Friday, June 15, 2012

Canon T70

Introduced in 1984 the Canon T70 is probably one of the first film cameras that would not seem alien to someone who had only used digital cameras. The T70 has three daylight programmed exposure modes along with shutter-priority AE, and manual mode.

I was totally unaware of this camera when it came out.  I was still happy shooting with my Canon F1 and thought the only people who needed what cameras like the T70 offered were those who couldn't learn to use a real camera.  It wasn't until I was exposed to such features when I started using digital that I realized that they can be helpful. 

I don't find the T70 very appealing aesthetically, however it does feel comfortable in the hands and is fairly light.  The viewfinder is big and bright.  And with my eyesight I find the split-image rangefinder helpful.  While not as full-featured as the Canon T90, the T70 does have all that you should need most of the time.  And usually the T70 costs much less than a working T90.  For a nice camera to use with FD lenses the T70 deserves consideration if you feel the need for things like multiple exposure modes and auto-winding.  Right now Canon FD lenses are probably the best you can get for the money.  Since Canon decided to abandon the FD system when it introduced EF lenses and because it is not easy to adapt FD lenses to digital cameras FD lenses are mostly limited to film shooters. Which is good if you are a film shooter.  Today it is fairly easy to find a Canon body like the T70 with a lens like the f/1.8 50mm for under $50.  Such a combination can give you excellent results with film.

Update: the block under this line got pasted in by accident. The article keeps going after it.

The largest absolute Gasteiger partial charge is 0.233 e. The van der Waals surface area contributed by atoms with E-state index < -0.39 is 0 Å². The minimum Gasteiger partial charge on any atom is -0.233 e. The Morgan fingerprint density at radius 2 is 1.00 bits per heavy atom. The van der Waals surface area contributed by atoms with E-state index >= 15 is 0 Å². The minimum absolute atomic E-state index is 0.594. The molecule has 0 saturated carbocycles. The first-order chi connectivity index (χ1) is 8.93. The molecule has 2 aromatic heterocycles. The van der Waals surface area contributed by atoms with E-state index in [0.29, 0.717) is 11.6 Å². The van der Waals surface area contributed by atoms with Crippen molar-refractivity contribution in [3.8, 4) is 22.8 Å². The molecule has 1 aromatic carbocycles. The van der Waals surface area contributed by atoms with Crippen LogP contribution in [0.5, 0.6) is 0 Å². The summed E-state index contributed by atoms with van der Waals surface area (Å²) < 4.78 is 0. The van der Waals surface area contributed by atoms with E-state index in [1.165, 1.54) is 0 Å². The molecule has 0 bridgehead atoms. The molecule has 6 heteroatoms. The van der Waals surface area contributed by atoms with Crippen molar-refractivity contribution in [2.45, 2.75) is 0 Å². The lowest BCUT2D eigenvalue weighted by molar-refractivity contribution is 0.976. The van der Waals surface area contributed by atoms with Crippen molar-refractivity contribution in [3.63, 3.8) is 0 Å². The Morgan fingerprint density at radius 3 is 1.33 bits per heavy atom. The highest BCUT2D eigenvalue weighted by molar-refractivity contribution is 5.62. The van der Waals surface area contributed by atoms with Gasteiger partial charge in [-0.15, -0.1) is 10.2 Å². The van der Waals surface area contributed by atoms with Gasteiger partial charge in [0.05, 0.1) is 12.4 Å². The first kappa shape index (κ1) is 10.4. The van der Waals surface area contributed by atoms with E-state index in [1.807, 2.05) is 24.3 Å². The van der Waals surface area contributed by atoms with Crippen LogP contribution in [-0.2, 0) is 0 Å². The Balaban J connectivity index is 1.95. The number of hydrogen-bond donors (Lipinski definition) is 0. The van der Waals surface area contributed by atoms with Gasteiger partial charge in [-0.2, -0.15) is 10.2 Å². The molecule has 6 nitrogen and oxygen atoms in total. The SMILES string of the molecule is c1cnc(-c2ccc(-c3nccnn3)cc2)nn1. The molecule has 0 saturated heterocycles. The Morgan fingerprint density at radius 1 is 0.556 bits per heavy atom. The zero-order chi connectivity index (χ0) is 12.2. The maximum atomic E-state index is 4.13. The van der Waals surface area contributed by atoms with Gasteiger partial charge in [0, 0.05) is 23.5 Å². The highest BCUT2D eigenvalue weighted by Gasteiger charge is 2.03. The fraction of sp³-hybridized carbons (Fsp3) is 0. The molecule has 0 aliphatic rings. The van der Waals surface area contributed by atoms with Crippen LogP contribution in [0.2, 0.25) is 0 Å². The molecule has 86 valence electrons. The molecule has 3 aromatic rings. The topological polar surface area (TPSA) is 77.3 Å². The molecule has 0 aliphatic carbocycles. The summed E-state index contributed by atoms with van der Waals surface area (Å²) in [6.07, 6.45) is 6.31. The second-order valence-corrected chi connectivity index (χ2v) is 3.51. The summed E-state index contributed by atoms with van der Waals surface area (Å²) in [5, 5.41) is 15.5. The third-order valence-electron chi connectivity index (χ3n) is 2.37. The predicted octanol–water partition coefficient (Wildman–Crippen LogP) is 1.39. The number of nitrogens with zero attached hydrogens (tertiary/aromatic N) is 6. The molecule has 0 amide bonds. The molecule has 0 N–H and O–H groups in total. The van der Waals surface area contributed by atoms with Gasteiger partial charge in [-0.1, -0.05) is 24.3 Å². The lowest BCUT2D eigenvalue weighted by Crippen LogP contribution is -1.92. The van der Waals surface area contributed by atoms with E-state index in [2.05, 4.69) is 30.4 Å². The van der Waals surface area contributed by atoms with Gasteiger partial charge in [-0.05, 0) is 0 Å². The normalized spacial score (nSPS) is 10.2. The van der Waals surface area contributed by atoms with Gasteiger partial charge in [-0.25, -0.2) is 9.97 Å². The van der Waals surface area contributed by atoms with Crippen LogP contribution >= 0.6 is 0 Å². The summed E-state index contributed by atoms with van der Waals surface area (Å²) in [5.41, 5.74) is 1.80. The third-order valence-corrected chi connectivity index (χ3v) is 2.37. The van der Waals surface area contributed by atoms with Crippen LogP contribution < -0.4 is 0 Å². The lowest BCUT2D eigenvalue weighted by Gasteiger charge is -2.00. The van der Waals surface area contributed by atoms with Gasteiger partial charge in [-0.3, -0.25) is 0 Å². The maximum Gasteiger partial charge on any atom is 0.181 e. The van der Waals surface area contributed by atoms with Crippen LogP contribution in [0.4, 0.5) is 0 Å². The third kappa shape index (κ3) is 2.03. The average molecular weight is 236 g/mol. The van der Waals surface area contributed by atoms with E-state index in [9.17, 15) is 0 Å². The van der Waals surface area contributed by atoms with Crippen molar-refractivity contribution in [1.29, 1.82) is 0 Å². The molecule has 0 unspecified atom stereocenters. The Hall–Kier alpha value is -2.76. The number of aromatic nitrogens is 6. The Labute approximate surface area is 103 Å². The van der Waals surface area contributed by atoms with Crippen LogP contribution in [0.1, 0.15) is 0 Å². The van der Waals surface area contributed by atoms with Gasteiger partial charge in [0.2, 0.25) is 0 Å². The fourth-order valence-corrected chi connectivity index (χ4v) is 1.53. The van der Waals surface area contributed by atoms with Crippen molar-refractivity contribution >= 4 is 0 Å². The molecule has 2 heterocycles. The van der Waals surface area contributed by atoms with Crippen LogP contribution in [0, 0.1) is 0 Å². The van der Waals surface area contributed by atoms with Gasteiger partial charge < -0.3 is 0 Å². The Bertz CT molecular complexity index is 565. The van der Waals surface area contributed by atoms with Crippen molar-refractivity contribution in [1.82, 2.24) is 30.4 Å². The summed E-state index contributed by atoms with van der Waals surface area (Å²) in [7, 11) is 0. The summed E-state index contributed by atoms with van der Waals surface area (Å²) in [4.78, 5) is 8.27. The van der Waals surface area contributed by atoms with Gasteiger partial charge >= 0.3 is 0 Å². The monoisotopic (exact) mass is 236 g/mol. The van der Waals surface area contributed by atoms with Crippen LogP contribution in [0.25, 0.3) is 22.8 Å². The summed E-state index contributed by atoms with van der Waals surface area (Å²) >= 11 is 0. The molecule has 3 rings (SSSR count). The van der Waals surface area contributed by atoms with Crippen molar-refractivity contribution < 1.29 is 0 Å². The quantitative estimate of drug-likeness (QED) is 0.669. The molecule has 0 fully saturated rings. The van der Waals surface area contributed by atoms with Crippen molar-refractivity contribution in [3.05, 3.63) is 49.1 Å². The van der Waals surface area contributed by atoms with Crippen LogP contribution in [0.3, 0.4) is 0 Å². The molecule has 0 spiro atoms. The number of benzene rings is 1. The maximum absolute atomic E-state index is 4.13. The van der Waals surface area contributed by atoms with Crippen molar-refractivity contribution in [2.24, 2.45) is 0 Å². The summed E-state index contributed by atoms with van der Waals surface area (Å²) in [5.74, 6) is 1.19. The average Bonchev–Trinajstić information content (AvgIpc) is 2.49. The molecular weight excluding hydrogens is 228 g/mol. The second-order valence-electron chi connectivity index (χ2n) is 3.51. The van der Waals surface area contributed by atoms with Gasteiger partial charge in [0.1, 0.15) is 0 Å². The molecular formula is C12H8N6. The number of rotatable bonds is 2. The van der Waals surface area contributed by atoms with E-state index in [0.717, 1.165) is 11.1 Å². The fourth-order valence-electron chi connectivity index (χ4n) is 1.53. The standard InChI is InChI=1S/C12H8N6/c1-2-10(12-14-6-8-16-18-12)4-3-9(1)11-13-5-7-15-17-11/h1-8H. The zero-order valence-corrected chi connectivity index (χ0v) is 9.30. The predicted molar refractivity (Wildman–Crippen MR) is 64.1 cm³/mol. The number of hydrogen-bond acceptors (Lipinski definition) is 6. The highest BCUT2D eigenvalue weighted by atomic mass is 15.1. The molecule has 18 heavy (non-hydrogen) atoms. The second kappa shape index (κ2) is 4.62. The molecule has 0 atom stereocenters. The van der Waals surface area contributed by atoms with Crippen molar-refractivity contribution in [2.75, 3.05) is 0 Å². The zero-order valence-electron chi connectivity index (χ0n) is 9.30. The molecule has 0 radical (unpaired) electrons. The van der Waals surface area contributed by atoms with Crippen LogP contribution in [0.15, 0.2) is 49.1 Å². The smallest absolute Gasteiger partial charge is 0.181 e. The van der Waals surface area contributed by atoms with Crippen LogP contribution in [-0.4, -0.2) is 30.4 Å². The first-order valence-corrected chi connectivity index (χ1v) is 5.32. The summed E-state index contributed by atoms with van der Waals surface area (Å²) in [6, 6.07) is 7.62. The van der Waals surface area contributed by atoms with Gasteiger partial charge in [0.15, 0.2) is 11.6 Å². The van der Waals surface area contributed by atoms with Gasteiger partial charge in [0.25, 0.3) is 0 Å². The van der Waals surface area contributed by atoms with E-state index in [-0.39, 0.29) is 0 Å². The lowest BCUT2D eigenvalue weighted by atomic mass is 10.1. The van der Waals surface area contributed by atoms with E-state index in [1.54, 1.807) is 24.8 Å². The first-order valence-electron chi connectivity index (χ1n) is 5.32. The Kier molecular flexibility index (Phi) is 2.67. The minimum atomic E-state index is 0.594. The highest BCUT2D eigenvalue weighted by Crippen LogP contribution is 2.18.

If you would like to read more about the Canon T70:
Additional information on Canon T70 Camera, 1984
Canon T70 From Wikipedia

The images in the gallery were all taken using the Canon 50mm f/1.8 lens. The film is Legacy Pro 100 developed in HC-110 solution B at 68 for 5:30.
Canon T70 Gallery